A colleague alerted me to a recent study on air pollution in Nairobi and Africa. He asked that I find a way to inform Policy makers, Lawmakers and other people high in Government to this invisible silent killer.
The report shows grim statistics. The first major attempt to calculate both the human and financial cost of the continent’s pollution suggests dirty air could be killing 712,000 people a year prematurely, compared with approximately 542,000 from unsafe water, 275,000 from malnutrition and 391,000 from unsafe sanitation. Africa’s air pollution could develop into a health and climate crisis reminiscent of those seen in China and India.
Air pollution remains a major silent invisible killer. With 23 per cent of global deaths (12.6 million) linked to environmental factors, WHO estimates that air pollution is responsible for 7 million deaths every year.
Air pollution is caused by harmful particulates and gases, released in high quantities into the air. These pollutants cause disease and death to humans, damage to other living organisms such as animals and food crops, and harm our ecosystems. Air pollution is caused by indoor and outdoor activities though the latter, which is largely a result of burning fossil fuels to produce electricity and to power vehicles, is responsible for most of the world’s air pollution. Large and small scale industrial activities also cause air pollution by emitting substances into the air, which are harmful to human health and are the root cause of many of the respiratory diseases and cancers in humans.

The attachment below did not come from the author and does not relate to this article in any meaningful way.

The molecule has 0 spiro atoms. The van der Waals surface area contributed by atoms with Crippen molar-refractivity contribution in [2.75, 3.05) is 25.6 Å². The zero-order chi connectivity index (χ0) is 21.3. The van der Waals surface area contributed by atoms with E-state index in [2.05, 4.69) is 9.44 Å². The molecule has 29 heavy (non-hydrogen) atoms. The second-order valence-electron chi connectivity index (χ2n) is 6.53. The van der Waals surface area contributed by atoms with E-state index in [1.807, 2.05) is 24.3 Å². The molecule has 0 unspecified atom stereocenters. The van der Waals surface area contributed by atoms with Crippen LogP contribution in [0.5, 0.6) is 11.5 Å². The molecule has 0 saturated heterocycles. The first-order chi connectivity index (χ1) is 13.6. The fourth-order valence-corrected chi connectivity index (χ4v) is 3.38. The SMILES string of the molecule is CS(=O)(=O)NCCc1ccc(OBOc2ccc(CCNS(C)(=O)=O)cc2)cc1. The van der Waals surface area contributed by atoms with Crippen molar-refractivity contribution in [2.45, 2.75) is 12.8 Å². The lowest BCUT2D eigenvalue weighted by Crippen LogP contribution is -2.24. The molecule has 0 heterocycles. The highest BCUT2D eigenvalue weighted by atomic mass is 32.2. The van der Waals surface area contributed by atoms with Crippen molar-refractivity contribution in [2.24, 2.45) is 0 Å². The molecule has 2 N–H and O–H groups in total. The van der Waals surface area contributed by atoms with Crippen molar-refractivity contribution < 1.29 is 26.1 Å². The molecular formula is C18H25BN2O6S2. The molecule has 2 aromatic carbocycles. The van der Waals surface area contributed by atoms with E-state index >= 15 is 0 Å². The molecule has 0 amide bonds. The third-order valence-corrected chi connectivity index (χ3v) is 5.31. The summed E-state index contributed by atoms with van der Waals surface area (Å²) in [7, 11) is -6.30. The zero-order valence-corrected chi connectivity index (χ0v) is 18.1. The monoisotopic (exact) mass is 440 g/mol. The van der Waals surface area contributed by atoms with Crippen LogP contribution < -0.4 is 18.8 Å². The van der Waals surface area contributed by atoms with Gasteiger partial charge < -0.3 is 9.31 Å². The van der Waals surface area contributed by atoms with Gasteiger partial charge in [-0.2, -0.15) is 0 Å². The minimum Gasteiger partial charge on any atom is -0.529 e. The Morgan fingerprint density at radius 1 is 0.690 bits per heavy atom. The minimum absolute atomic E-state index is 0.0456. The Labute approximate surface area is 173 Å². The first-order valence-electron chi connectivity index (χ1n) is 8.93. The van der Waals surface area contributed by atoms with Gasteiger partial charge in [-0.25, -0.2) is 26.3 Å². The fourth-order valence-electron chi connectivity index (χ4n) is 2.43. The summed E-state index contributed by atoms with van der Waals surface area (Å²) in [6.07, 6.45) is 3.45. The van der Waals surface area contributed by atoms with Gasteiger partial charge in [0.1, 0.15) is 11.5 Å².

Air pollutants include black carbon and greenhouse gases, one of which is carbon dioxide (CO2), a common component of vehicle exhaust emissions. Greenhouse gases cause global warming by trapping heat from the sun in the earth's atmosphere. CO2 is a good indicator of how much fossil fuel is burned and how many pollutants are emitted as a result. The burning of charcoal used for cooking in homes also produces black carbon and another gas, carbon monoxide, which is extremely dangerous and is a major cause of death in many households.
WHO officials compared the effects of indoor air pollution to the global burden caused by tobacco and unsafe sex. The four million deaths per year is more than AIDS-related deaths, malaria and tuberculosis combined, according to WHO data.
The study author notes“It is striking that air pollution costs in Africa are rising in spite of slow industrialization, and even de-industrialization in many countries. Should this latter trend successfully be reversed, the air pollution challenge would worsen faster, unless radically new approaches and technologies were put to use.Take a fertility test today